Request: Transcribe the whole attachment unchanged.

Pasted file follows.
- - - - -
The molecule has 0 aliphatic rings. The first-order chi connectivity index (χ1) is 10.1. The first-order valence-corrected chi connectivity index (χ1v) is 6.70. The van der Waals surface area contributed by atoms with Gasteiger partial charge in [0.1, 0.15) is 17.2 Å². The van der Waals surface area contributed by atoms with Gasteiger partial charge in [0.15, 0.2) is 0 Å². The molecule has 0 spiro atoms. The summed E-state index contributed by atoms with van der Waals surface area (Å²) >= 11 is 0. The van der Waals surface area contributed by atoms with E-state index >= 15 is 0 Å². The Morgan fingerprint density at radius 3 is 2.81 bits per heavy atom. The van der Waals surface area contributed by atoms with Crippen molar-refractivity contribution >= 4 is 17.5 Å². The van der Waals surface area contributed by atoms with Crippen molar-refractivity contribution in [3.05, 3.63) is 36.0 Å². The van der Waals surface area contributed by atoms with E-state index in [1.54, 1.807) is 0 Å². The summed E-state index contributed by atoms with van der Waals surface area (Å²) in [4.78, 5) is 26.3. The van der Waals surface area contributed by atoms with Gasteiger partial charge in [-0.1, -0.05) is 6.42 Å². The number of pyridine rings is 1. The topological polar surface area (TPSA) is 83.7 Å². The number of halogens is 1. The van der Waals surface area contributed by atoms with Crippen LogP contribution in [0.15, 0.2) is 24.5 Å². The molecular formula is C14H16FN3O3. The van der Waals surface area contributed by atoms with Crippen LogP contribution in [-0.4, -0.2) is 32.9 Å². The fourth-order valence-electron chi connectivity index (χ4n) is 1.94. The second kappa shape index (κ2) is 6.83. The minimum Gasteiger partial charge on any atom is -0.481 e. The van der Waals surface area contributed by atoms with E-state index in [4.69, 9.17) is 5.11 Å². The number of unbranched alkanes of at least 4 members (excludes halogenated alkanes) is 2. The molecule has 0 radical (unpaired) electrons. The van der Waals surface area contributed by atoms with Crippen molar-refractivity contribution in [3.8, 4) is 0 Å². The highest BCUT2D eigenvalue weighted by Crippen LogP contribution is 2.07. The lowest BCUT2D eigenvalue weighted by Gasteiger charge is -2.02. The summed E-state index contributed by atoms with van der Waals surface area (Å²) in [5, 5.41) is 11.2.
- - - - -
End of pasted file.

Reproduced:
The molecule has 0 aliphatic rings. The first-order chi connectivity index (χ1) is 10.1. The first-order valence-corrected chi connectivity index (χ1v) is 6.70. The van der Waals surface area contributed by atoms with Gasteiger partial charge in [0.1, 0.15) is 17.2 Å². The van der Waals surface area contributed by atoms with Gasteiger partial charge in [0.15, 0.2) is 0 Å². The molecule has 0 spiro atoms. The summed E-state index contributed by atoms with van der Waals surface area (Å²) >= 11 is 0. The van der Waals surface area contributed by atoms with E-state index >= 15 is 0 Å². The Morgan fingerprint density at radius 3 is 2.81 bits per heavy atom. The van der Waals surface area contributed by atoms with Crippen molar-refractivity contribution >= 4 is 17.5 Å². The van der Waals surface area contributed by atoms with Crippen molar-refractivity contribution in [3.05, 3.63) is 36.0 Å². The van der Waals surface area contributed by atoms with E-state index in [1.54, 1.807) is 0 Å². The summed E-state index contributed by atoms with van der Waals surface area (Å²) in [4.78, 5) is 26.3. The van der Waals surface area contributed by atoms with Gasteiger partial charge in [-0.1, -0.05) is 6.42 Å². The number of pyridine rings is 1. The topological polar surface area (TPSA) is 83.7 Å². The number of halogens is 1. The van der Waals surface area contributed by atoms with Crippen LogP contribution in [0.15, 0.2) is 24.5 Å². The molecular formula is C14H16FN3O3. The van der Waals surface area contributed by atoms with Crippen LogP contribution in [-0.4, -0.2) is 32.9 Å². The fourth-order valence-electron chi connectivity index (χ4n) is 1.94. The second kappa shape index (κ2) is 6.83. The minimum Gasteiger partial charge on any atom is -0.481 e. The van der Waals surface area contributed by atoms with E-state index in [4.69, 9.17) is 5.11 Å². The number of unbranched alkanes of at least 4 members (excludes halogenated alkanes) is 2. The molecule has 0 radical (unpaired) electrons. The van der Waals surface area contributed by atoms with Crippen molar-refractivity contribution in [3.8, 4) is 0 Å². The highest BCUT2D eigenvalue weighted by Crippen LogP contribution is 2.07. The lowest BCUT2D eigenvalue weighted by Gasteiger charge is -2.02. The summed E-state index contributed by atoms with van der Waals surface area (Å²) in [5, 5.41) is 11.2.